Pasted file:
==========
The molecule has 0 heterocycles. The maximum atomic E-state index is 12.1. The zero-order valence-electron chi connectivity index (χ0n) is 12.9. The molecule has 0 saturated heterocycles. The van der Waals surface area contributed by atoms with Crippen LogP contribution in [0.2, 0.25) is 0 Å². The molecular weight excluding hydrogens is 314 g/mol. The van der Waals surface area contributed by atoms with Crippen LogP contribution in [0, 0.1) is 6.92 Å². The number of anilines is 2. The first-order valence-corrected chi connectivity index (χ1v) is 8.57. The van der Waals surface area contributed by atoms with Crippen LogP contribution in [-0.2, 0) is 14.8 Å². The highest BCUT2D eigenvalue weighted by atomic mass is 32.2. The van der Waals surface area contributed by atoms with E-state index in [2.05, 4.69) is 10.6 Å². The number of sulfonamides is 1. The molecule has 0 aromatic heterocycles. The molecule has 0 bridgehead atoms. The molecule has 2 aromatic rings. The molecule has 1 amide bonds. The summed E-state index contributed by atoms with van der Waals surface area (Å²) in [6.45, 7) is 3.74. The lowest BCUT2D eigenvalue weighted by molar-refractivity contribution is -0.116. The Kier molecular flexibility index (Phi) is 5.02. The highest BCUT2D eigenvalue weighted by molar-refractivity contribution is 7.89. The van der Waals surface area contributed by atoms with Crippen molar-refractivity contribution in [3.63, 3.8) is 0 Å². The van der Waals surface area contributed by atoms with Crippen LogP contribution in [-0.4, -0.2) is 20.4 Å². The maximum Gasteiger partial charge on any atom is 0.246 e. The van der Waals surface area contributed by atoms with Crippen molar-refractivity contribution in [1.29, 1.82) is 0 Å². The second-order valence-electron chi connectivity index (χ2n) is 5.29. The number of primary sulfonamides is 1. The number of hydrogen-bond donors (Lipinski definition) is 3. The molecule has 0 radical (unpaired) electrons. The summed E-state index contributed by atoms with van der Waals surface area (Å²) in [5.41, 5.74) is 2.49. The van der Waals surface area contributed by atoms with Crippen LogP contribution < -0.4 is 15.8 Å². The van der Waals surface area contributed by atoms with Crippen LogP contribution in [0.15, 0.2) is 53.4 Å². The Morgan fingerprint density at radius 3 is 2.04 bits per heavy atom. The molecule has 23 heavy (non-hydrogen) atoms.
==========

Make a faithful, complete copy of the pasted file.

The molecule has 0 heterocycles. The maximum atomic E-state index is 12.1. The zero-order valence-electron chi connectivity index (χ0n) is 12.9. The molecule has 0 saturated heterocycles. The van der Waals surface area contributed by atoms with Crippen LogP contribution in [0.2, 0.25) is 0 Å². The molecular weight excluding hydrogens is 314 g/mol. The van der Waals surface area contributed by atoms with Crippen LogP contribution in [0, 0.1) is 6.92 Å². The number of anilines is 2. The first-order valence-corrected chi connectivity index (χ1v) is 8.57. The van der Waals surface area contributed by atoms with Crippen LogP contribution in [-0.2, 0) is 14.8 Å². The highest BCUT2D eigenvalue weighted by atomic mass is 32.2. The van der Waals surface area contributed by atoms with E-state index in [2.05, 4.69) is 10.6 Å². The number of sulfonamides is 1. The molecule has 0 aromatic heterocycles. The molecule has 0 bridgehead atoms. The molecule has 2 aromatic rings. The molecule has 1 amide bonds. The summed E-state index contributed by atoms with van der Waals surface area (Å²) in [6.45, 7) is 3.74. The lowest BCUT2D eigenvalue weighted by molar-refractivity contribution is -0.116. The Kier molecular flexibility index (Phi) is 5.02. The highest BCUT2D eigenvalue weighted by molar-refractivity contribution is 7.89. The van der Waals surface area contributed by atoms with Crippen molar-refractivity contribution in [3.63, 3.8) is 0 Å². The van der Waals surface area contributed by atoms with Crippen LogP contribution in [-0.4, -0.2) is 20.4 Å². The maximum Gasteiger partial charge on any atom is 0.246 e. The van der Waals surface area contributed by atoms with Crippen molar-refractivity contribution in [1.29, 1.82) is 0 Å². The second-order valence-electron chi connectivity index (χ2n) is 5.29. The number of primary sulfonamides is 1. The number of hydrogen-bond donors (Lipinski definition) is 3. The molecule has 0 radical (unpaired) electrons. The summed E-state index contributed by atoms with van der Waals surface area (Å²) in [5.41, 5.74) is 2.49. The van der Waals surface area contributed by atoms with Crippen LogP contribution < -0.4 is 15.8 Å². The van der Waals surface area contributed by atoms with Crippen LogP contribution in [0.15, 0.2) is 53.4 Å². The Morgan fingerprint density at radius 3 is 2.04 bits per heavy atom. The molecule has 23 heavy (non-hydrogen) atoms.